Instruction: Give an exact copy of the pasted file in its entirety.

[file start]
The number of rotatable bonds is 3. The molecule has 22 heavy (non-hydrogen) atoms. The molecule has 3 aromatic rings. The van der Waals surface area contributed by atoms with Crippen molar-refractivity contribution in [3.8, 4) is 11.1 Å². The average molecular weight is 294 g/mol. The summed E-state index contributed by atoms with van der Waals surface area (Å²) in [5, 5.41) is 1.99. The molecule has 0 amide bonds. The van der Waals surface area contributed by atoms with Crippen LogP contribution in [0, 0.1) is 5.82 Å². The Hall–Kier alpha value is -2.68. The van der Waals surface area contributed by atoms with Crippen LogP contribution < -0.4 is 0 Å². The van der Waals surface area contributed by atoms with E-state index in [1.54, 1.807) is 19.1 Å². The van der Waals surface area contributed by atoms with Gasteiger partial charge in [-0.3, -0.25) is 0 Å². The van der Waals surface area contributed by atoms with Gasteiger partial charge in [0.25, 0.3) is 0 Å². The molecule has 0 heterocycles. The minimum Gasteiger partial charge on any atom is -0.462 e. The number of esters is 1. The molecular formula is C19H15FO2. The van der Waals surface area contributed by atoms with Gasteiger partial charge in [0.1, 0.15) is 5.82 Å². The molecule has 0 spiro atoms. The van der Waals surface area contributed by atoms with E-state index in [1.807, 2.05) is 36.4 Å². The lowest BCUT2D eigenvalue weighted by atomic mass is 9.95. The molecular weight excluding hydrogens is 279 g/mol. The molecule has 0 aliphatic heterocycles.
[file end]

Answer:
The number of rotatable bonds is 3. The molecule has 22 heavy (non-hydrogen) atoms. The molecule has 3 aromatic rings. The van der Waals surface area contributed by atoms with Crippen molar-refractivity contribution in [3.8, 4) is 11.1 Å². The average molecular weight is 294 g/mol. The summed E-state index contributed by atoms with van der Waals surface area (Å²) in [5, 5.41) is 1.99. The molecule has 0 amide bonds. The van der Waals surface area contributed by atoms with Crippen LogP contribution in [0, 0.1) is 5.82 Å². The Hall–Kier alpha value is -2.68. The van der Waals surface area contributed by atoms with Crippen LogP contribution < -0.4 is 0 Å². The van der Waals surface area contributed by atoms with E-state index in [1.54, 1.807) is 19.1 Å². The van der Waals surface area contributed by atoms with Gasteiger partial charge in [-0.3, -0.25) is 0 Å². The van der Waals surface area contributed by atoms with Gasteiger partial charge in [0.25, 0.3) is 0 Å². The molecule has 0 heterocycles. The minimum Gasteiger partial charge on any atom is -0.462 e. The number of esters is 1. The molecular formula is C19H15FO2. The van der Waals surface area contributed by atoms with Gasteiger partial charge in [0.1, 0.15) is 5.82 Å². The molecule has 0 spiro atoms. The van der Waals surface area contributed by atoms with E-state index in [1.807, 2.05) is 36.4 Å². The lowest BCUT2D eigenvalue weighted by atomic mass is 9.95. The molecular weight excluding hydrogens is 279 g/mol. The molecule has 0 aliphatic heterocycles.